CLASS ACT: 'THIS IS CORPORATE'
By Rico Navarro
Sun, 04 Mar 2007
They say that the level of success or greatness of an event can be measured by how much talk the event is able to generate a day or more after the event takes place. Obviously, the longer the period of talk, the greater the event was. Conversely, no post-event talk means no success or the event was a downright flop.
Now when will people stop talking about the 'Moment of Truth'?When will all 'oohS' and 'ahs' finally die down? It'S still very much fresh and hotly discussed in the many different conversations of both boxing fans and the ordinary people. And controversy or not, it's also very much a hot topic among boxing journalists most especially in cyberspace. Not bad for a card headlined by a world championship fight that isn't even at the level of the big stars of world boxing.
But as talks, stories and forums will dwell on the Montiel-Gorres controversy, the scoring of judges Raul Caiz and Chuck Giampa, the two one-point deductions by referee Sammy Viruet and the future of Boom Boom and AJ Banal, I'd like to take a detour and talk about something else, with your permission of course.
For starters, I thought the 'Moment of Truth' was the best organized boxing event in Philippine history. The main reason why we all have the opportunity to talk about how great the event was is due to the perfect way the event was managed. As a practitioner of events management at my corporate job, I was in awe and was drooling at the way the entire undertaking was conceptualized, planned, organized and executed. Everything, from a spectator's viewpoint, was just perfect! For those of us in the business, the Moment of Truth was a perfect case study on how things should be done and would be hands-down a perfect model for excellence in events management under the realm sports.
And the key success factor behind all the success? I'd like to call it 'little things.' Attention to take care of the little things was glaringly obvious that when all these things added to compose the big event, everything was just a simple and smooth ride.
Little things start with seating arrangement. Unlike boxing events of the past, seating was orderly and people were led to their proper places. The divisions between all the different sections were clear and I don't recall anyone daring enough to cross over to the other more expensive sections (a common practice at all sporting events). Everyone was assigned to their proper places and even the media was provided with I'd call the best seating arrangement of any local event (Manila included). Journalists had access to chairs and more importantly, tables, and it was a common sight for laptops to be open and busy. Photographers also had their section where they clicked away freely without the hassle of having a spectator climbing over their backs.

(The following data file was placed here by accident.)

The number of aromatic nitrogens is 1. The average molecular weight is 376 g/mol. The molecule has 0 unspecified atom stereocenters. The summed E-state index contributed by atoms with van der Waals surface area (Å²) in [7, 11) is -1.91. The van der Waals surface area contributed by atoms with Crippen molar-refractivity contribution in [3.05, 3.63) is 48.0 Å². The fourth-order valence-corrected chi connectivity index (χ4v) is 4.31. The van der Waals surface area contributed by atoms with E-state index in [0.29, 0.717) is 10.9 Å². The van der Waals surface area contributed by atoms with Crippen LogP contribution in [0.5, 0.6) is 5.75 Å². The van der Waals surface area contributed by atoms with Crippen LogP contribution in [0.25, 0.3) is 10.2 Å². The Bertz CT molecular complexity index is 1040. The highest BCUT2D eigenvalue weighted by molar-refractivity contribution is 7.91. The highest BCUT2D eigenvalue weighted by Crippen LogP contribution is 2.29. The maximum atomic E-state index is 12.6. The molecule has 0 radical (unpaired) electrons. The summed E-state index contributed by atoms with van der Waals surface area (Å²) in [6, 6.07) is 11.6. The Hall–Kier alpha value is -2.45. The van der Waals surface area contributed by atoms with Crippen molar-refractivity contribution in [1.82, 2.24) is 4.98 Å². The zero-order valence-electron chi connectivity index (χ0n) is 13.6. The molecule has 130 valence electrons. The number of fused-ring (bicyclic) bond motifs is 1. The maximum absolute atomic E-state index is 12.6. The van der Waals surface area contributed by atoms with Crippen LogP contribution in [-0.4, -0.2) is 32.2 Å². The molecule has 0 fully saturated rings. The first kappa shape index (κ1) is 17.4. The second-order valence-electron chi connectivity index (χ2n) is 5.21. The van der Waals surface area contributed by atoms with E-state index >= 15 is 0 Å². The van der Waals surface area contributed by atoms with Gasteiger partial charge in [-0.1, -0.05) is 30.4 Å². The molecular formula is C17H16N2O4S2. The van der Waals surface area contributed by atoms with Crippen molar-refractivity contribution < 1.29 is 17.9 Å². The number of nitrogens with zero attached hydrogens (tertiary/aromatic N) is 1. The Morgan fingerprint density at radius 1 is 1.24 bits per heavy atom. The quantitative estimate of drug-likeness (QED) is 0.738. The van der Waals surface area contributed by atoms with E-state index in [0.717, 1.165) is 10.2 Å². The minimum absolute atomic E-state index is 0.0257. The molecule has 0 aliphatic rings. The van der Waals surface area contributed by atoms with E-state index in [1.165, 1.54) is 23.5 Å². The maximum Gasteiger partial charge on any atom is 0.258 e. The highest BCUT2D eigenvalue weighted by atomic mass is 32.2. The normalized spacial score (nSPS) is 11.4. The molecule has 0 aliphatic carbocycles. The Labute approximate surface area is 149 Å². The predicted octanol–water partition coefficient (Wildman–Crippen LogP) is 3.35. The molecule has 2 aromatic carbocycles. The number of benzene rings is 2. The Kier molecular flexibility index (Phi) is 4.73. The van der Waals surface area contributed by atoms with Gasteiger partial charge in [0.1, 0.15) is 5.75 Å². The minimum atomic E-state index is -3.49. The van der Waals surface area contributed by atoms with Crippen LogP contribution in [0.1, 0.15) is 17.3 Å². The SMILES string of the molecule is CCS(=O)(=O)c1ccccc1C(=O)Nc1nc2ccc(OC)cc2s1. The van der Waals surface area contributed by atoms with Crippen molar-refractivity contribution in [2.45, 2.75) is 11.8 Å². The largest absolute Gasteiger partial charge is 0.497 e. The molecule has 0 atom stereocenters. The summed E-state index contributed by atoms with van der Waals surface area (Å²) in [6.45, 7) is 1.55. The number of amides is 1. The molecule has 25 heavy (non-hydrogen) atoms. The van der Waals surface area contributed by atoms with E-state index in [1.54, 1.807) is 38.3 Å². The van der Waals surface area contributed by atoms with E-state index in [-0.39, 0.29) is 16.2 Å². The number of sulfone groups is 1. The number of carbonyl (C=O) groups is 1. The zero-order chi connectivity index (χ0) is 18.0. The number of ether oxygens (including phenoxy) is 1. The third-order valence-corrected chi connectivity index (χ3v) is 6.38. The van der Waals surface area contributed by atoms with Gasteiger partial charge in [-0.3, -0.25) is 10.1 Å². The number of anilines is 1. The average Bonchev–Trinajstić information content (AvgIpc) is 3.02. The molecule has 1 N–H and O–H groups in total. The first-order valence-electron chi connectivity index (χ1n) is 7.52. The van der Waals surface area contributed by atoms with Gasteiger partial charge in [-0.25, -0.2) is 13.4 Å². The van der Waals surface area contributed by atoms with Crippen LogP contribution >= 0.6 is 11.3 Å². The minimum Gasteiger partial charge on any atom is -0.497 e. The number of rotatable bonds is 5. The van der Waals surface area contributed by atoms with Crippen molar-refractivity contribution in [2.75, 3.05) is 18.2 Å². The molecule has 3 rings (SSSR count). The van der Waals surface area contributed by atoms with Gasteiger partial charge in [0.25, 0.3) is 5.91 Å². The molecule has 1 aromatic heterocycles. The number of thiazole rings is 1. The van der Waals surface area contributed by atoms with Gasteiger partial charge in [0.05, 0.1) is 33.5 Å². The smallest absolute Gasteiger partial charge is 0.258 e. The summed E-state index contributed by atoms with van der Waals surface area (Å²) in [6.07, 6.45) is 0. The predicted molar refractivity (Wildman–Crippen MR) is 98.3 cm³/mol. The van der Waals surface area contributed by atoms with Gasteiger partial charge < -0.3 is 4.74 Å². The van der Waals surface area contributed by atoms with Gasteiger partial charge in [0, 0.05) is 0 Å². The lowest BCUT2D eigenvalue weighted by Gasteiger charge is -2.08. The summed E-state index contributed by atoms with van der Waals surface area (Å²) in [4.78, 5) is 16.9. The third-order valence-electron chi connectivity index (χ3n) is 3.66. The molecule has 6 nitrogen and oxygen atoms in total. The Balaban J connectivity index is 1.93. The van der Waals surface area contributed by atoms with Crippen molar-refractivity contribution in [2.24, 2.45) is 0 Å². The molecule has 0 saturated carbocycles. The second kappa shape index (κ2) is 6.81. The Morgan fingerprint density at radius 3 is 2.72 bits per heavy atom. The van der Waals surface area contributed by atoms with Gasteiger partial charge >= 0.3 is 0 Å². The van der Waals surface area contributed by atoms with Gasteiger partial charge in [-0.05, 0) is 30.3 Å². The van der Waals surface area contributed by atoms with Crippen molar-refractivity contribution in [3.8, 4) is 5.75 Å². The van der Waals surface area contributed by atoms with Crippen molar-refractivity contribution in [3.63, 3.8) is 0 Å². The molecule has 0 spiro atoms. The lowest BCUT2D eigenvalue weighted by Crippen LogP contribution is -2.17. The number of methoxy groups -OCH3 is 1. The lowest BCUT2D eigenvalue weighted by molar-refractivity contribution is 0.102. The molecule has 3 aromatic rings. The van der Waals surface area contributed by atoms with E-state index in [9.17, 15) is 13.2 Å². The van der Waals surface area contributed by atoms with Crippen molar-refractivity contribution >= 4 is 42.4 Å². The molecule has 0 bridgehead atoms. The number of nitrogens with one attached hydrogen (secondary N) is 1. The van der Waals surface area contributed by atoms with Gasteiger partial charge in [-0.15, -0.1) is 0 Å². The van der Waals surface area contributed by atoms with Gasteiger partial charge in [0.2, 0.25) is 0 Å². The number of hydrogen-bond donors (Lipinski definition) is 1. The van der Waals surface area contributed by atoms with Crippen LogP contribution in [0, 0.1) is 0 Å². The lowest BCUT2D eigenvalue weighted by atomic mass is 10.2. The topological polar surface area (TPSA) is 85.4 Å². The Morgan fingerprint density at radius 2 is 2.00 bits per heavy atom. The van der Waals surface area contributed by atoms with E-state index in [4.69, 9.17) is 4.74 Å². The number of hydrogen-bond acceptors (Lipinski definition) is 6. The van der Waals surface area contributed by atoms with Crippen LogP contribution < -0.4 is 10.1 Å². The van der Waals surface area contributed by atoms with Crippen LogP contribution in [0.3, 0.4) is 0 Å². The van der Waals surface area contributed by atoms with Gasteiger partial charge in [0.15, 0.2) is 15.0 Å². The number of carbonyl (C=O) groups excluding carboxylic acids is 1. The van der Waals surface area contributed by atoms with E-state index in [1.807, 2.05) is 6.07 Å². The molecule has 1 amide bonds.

Security was just that: perfectly secure! The presence of the members of the security force all over the place assured that nothing untoward would happen. No freebies were entertained at the gate and everyone who was part of the event had to be wearing their event ID's at all times, the Aldeguers included! The only people who were excused from wearing their ID's were the boxers on top of the ring (for obvious reasons), the referees and ring announcers.
The TV studio. While we've seen the Cebu City Sports Complex 'fixed up' many times in the past for TV productions, nothing beats last Saturday's set-up. I purposely went to the venue two hours early to get a glimpse of what ABS-CBN would do, and boy was I impressed. Abellana looked like it was hosting a Sharon Cuneta concert, not a boxing event. Lights, sounds, camera placements, the works. While there, I thought that one didn't have to go to Vegas to see how it's done. The ultimate comment about the TV production came from my colleagues at the office who watched the fights on TV. They asked me where the event was held. From a TV viewpoint, they thought the event was being held at a huge indoor stadium (which Cebu doesn't have). When I told them it was being held at a track and field stadium, they were stunned. 'Outdoor diay to?' My hats off to Peter Musngi (the top man of ABS-CBN Sports), Direk Abet Ramos and the crew of ABS-CBN Sports. For a team that doesn't do boxing events regularly, you showed that it was a piece of cake.
Punctuality. The posters, advices and memos to all said 6pm, and 6pm it was when the first bout started. TV coverage was supposed to start at 8:30pm, with the live feed beamed to the closed-circuit TV customers in Manila. And what time did this start? 8:20! What else could you ask for? Regular TV started later at 9:30pm over ABS-CBN.
There were many other little things that we could cite as having contributed to the event's success, but we'd run out of space for these: from the dressing rooms to waiters serving the VIPs, the traffic management along Osmena (Jones), treatment of guests from abroad and many many more.
When chatting with Tony Aldeguer before the fights, he proudly said this is the way things should be done. This wasn't sports for sports sake. This wasn't 'boxing boxing lang.' And so I asked, 'What is this then?'
ALA's reply? 'This is corporate.'
For me? Class act!
Time-out: Happy birthday to the hardworking Lando Mendoza of the GAB-Cebu office! >>> You can reach me at email@example.com.
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